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"The train jerks to a halt, and as I get out at Oxford Circus, Stewart gets out with me. We look at each other, laugh, and make the standard remark about it being a small world. But this is the brilliant collision, one train later and it might all have turned out differently." In this extraordinary memoir, world-renowned guitarist Andy Summers provides a revealing and passionate account of a life dedicated to music. From his first guitar at age thirteen and his early days on the English music scene to the ascendancy of his band, the Police, Summers recounts his relationships and encounters with the Big Roll Band, Jimi Hendrix, Eric Clapton, the Animals, John Belushi, and others, all the while proving himself a master of telling detail and dramatic anecdote. But, of course, the early work is only part of the story, and Andy's account of his role as guitarist for the Police---a gig that was only confirmed by a chance encounter with drummer Stewart Copeland on a London train---has been long-awaited by music fans worldwide. The heights of fame that the Police achieved have rarely been duplicated, and the band's triumphs were rivaled only by the personal chaos that such success brought about, an insight never lost on Summers in the telling. Complete with never-before-published photos from Summers's personal collection, One Train Later is a constantly surprising and poignant memoir, and the work of a world-class musician and a first-class writer.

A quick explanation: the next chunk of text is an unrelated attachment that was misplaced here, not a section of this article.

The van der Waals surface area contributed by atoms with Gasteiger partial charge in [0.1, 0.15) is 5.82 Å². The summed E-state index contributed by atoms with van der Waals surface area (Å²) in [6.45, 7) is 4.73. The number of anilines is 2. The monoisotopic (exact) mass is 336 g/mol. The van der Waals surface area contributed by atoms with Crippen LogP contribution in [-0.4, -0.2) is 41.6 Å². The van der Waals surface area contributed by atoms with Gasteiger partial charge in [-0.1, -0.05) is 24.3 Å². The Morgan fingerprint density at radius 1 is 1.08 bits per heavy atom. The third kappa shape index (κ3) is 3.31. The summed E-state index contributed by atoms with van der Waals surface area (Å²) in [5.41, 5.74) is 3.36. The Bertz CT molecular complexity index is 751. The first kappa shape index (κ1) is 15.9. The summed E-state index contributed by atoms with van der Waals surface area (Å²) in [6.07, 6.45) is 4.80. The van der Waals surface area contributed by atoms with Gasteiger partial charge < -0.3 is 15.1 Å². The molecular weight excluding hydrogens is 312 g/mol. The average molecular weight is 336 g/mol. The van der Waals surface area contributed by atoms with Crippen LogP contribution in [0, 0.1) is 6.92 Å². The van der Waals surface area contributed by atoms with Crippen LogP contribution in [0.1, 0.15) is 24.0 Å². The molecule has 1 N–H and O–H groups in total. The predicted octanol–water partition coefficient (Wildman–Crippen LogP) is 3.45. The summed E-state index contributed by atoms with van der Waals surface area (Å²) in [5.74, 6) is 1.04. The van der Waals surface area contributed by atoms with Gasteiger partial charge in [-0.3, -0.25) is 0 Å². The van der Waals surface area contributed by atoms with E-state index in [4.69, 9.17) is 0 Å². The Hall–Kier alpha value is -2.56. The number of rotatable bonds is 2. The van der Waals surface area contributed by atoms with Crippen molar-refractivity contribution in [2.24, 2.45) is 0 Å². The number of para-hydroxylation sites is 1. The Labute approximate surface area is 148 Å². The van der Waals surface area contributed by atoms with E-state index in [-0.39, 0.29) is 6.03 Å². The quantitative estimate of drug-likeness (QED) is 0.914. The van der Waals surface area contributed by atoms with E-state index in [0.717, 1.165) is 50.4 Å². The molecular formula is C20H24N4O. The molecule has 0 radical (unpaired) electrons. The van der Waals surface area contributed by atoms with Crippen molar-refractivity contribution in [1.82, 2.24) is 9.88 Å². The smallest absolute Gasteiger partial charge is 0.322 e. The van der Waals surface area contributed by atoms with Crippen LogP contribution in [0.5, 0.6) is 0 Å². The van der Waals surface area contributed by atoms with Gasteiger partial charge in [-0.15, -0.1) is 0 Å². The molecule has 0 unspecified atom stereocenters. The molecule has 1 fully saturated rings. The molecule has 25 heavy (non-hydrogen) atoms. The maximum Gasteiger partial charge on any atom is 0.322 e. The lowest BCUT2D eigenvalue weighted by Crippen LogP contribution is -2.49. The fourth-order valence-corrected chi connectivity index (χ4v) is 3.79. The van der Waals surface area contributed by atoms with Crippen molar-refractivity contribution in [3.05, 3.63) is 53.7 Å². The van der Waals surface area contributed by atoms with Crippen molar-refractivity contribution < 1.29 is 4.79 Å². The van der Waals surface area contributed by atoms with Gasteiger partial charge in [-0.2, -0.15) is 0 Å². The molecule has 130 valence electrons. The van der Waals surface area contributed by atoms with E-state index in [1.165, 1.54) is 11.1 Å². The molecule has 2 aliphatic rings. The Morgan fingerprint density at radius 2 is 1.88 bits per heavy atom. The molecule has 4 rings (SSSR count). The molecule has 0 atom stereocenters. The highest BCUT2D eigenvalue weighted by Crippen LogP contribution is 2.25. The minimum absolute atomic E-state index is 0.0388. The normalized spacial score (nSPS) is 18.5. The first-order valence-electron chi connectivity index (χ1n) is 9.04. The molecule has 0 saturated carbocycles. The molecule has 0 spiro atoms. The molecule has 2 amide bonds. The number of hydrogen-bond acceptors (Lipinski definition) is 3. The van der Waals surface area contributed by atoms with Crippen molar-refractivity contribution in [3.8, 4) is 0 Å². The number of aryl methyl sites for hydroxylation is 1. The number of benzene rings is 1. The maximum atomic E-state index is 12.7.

Gable provides an analysis of the songs, recordings, and influence of one of the most important singer-songwriters in Western popular music over the past twenty years.
During the 1980s, when pop icons like Madonna, Bruce Springsteen, Michael Jackson, and U2 reigned supreme, many regarded The Police as the biggest band in the world. Yet after only five albums—and at the peak of their popularity—The Police disbanded and Sting began a solo career that made him a global pop star. Today, artists from Puff Daddy to Gwen Stefani credit The Police and Sting as major influences on their own work, reflecting that The Police were not only a popular, polished rock act, but a powerfully influential one as well. In Sting and The Police: Walking in Their Footsteps, Aaron J. West explores the cultural and musical impact of Stewart Copeland, Andy Summers, and Sting. West details the distinctive hybrid character of The Police’s musical output, which would also characterize Sting’s post-Police career. Sting’s long-lived solo career embodies the power of the artful appropriation of musical styles, while capitalizing on the modern realities of pop music consumption. The Police—and Sting in particular—were pioneers in music video, modern label marketing, global activism, and the internationalization of pop music. Sting and The Police: Walking in Their Footsteps will interest more than just fans. By placing the band within its various musical, cultural, commercial, and historic contexts, Sting and The Police: Walking in Their Footsteps will appeal to anyone interested in global popular music culture.
My enemy - I shall refer to him as B. - entered my life about twenty years ago. At that time I had only a very vague idea of what it meant to be someone's enemy; still less did I realise what it was to have an enemy. One has to mature gradually towards one's enemy as towards one's best friend. 1930s Germany; the shadow of Nazism looms. Pictures of the new dictator, 'B.', fill magazines and newspapers. Our hero is ten when his world begins to change dramatically. Suddenly, the other children won't let him join in their games. Later, he is refused a job on a shop-floor. Later still, he hears youths boasting of an attack on a Jewish cemetery. Both hypnotised and horrified by his enemy, our hero chronicles the fear, anger and defiance of everyday life under tyranny. Written while Hans Keilson was in hiding during World War II, this novel is a powerful account of what he outlived. Painful, trenchant and streaked with dark humour The Death of the Adversary is a rediscovered masterpiece.